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Mahberet ha-Mesorah ha-Gedolah
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Prof. Dr. Solomon (Zalman) Frensdorff
Hannover and Leipzig
Cohen & Risch
This listing is an independent item not part of any collection
1v, 387, x, 20 pp., 260:210 mm., wide margins, light age staining. A very good copy bound in contemporary boards.
Important work on the Masorah by Prof. Dr. Solomon (Zalman) Frensdorff. The masorah is concerned with the correct reading of the text of the Torah and its exact pronunciation. Frensdorff’s work is highly regarded and still of great value to the present. The book has Hebrew and German title pages, reading respectively, from right and from left. The Hebrew title page states that it is Mahberet ha-Mesorah ha-Gedolah as printed in the Mikra’ot Gadolot according to manuscripts.It is the first part on the roots and are arranged alphabetically according to key words in the order of the alef beit. It is followed by an introduction from Frensdorff and the text, in which the words and roots are in Hebrew but references to Bible passages are in Roman letters. The annotations, which are very extensive, are primarily in German with Hebrew. There is also a German forward with introductory material. The work was part of a planned edition of Die Massora Magna, but only the first part, an introduction, Massoretisches Woerterbuch) appeared. Solomon Frensdorff, (1803–1880), German masoretic scholar. Frensdorff was born in Hamburg, the son of a rabbi. While pursuing his studies at the Johanneum gymnasium in his native city, he was introduced into Hebrew literature by Isaac Bernays, who exerted considerable influence upon his later attitude toward Judaism and religion in general. He studied philosophy and Semitic languages at the University of Bonn. In that city he became acquainted with Abraham Geiger, who, in various letters to his friends, repeatedly expressed the highest esteem for Frensdorff's character and learning. He was also a contemporary and friend of R. S. R. Hirsch. Between 1834 and 1837 he was assistant rabbi in Frankfort; from 1837 he taught at the Jewish religious school in Hanover; and from 1848 he was principal of the new Jewish seminary for teachers in that city. Frensdorff's major contribution to Jewish learning is his critical examination and publication of Masoretic works, still valuable, on the masorah, which are valued highly for their accuracy. He edited Darkhei ha-Nikkud ve-ha-Neginot (1847), ascribed to Moses ha-Nakdan, and the masoretic work Okhlah ve-Okhlah (1864, repr. 1969) from a Paris manuscript; the latter work had been published previously in a different version appended to rabbinic Bibles. Part of Frensdorff's library is in the Jewish National and University Library in Jerusalem.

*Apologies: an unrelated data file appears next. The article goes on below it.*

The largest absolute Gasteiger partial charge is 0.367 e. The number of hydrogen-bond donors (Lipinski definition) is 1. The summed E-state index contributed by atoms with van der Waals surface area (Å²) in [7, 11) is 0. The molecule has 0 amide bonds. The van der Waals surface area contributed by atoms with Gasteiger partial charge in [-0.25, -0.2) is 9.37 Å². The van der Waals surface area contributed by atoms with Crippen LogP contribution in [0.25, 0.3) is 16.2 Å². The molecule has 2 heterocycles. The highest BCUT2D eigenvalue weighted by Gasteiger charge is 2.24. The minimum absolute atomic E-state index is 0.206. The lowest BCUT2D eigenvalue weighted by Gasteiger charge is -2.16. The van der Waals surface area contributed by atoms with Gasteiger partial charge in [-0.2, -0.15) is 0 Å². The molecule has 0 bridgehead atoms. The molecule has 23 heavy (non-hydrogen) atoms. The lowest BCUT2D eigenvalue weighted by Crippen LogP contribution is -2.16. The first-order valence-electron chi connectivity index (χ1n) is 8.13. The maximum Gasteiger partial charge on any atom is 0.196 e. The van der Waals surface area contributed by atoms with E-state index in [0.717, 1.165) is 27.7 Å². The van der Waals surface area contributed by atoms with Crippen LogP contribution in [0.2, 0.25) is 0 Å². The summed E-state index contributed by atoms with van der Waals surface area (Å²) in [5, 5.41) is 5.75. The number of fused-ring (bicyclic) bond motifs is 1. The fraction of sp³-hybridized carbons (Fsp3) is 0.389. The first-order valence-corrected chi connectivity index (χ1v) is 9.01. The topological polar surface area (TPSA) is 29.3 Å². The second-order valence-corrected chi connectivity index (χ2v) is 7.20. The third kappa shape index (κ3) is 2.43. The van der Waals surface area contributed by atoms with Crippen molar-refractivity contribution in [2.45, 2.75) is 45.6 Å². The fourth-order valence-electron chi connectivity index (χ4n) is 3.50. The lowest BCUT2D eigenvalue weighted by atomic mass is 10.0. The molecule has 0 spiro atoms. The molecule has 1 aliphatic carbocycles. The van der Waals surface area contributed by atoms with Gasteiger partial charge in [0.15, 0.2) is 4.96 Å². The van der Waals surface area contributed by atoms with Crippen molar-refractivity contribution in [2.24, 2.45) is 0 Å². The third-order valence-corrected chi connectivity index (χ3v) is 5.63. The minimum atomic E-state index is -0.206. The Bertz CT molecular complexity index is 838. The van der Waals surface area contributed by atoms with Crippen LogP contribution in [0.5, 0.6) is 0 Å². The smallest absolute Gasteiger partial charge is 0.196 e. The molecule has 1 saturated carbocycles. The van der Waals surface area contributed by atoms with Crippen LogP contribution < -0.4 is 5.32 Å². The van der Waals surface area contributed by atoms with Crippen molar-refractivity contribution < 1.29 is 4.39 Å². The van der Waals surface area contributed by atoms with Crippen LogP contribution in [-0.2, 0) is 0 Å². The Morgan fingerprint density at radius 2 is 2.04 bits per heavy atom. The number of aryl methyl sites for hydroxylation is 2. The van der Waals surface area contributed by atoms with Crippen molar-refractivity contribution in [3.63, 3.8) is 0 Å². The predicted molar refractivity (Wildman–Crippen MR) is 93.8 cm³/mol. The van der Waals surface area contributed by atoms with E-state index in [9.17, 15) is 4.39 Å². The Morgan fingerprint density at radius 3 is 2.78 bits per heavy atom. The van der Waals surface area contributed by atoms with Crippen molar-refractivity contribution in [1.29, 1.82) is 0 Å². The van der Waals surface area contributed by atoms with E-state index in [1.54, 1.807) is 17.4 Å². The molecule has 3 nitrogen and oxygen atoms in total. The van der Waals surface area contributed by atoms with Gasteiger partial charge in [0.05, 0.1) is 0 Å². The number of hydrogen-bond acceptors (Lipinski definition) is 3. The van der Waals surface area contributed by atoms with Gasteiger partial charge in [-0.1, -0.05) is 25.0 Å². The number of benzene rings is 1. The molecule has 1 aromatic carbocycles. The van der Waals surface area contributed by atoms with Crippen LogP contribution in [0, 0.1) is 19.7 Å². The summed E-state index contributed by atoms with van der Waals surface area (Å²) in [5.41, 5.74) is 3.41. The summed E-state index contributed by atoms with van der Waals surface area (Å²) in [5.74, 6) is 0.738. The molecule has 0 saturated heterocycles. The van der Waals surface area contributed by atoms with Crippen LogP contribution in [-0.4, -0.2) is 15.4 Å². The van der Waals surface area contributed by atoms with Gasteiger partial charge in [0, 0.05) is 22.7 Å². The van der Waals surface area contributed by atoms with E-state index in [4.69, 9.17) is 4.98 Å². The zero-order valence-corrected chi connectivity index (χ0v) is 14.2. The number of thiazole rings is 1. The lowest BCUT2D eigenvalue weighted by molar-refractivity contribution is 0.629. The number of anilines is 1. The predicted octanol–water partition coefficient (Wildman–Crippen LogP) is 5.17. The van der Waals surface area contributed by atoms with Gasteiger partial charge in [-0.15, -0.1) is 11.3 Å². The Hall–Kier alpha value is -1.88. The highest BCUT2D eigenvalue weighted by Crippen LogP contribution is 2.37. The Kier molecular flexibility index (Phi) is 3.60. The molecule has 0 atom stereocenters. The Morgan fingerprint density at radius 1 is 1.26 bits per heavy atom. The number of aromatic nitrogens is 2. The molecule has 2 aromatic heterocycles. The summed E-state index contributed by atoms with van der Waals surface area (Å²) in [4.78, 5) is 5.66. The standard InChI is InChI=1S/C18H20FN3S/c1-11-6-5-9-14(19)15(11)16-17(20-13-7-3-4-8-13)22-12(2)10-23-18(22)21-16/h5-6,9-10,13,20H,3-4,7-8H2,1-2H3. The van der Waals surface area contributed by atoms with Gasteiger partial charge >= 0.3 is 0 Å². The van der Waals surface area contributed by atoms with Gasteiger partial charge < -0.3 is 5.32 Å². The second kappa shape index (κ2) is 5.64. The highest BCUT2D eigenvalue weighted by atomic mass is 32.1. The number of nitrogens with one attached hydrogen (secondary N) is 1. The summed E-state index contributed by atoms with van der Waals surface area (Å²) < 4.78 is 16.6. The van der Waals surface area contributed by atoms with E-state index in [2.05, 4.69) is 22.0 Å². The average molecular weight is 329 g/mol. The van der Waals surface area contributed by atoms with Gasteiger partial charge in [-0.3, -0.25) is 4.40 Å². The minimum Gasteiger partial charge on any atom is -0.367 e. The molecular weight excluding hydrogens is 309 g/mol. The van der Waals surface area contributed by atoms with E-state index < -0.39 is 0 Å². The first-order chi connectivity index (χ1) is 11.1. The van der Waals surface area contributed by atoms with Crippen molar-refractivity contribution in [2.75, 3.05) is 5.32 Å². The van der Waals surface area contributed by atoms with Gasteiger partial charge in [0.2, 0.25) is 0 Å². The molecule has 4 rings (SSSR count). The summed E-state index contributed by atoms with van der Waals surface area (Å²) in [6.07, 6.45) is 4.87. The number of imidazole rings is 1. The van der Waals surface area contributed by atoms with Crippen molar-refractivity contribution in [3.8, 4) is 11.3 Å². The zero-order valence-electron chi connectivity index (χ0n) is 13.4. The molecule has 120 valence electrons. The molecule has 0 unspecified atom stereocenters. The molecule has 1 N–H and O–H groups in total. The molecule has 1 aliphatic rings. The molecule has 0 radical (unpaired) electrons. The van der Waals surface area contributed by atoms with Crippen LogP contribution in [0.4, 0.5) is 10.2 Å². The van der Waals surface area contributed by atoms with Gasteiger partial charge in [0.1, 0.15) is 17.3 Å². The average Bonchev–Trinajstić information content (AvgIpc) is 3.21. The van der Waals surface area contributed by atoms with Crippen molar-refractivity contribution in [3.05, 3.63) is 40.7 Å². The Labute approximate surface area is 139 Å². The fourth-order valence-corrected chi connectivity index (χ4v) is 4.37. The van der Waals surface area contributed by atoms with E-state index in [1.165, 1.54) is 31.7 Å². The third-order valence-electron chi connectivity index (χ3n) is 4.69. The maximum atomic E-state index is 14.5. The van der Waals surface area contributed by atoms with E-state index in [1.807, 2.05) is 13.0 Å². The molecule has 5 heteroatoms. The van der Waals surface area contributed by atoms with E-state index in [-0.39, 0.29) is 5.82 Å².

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Kind of Judaica